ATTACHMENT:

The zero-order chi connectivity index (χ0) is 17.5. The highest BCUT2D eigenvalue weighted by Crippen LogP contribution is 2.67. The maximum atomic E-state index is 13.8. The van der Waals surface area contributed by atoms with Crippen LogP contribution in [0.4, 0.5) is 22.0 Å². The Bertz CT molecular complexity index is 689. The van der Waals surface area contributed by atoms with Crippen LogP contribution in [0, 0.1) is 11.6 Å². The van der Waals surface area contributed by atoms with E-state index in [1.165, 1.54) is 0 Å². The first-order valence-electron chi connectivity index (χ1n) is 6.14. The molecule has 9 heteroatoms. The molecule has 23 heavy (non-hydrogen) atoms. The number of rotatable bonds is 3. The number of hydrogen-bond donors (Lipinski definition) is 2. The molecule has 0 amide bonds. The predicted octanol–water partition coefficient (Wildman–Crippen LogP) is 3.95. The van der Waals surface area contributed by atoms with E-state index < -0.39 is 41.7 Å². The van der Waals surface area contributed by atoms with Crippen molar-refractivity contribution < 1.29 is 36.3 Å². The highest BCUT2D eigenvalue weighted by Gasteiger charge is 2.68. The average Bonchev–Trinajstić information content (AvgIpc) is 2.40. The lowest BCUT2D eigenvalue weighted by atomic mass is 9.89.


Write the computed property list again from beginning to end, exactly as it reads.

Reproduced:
The zero-order chi connectivity index (χ0) is 17.5. The highest BCUT2D eigenvalue weighted by Crippen LogP contribution is 2.67. The maximum atomic E-state index is 13.8. The van der Waals surface area contributed by atoms with Crippen LogP contribution in [0.4, 0.5) is 22.0 Å². The Bertz CT molecular complexity index is 689. The van der Waals surface area contributed by atoms with Crippen LogP contribution in [0, 0.1) is 11.6 Å². The van der Waals surface area contributed by atoms with E-state index in [1.165, 1.54) is 0 Å². The first-order valence-electron chi connectivity index (χ1n) is 6.14. The molecule has 9 heteroatoms. The molecule has 23 heavy (non-hydrogen) atoms. The number of rotatable bonds is 3. The number of hydrogen-bond donors (Lipinski definition) is 2. The molecule has 0 amide bonds. The predicted octanol–water partition coefficient (Wildman–Crippen LogP) is 3.95. The van der Waals surface area contributed by atoms with E-state index < -0.39 is 41.7 Å². The van der Waals surface area contributed by atoms with Crippen molar-refractivity contribution < 1.29 is 36.3 Å². The highest BCUT2D eigenvalue weighted by Gasteiger charge is 2.68. The average Bonchev–Trinajstić information content (AvgIpc) is 2.40. The lowest BCUT2D eigenvalue weighted by atomic mass is 9.89.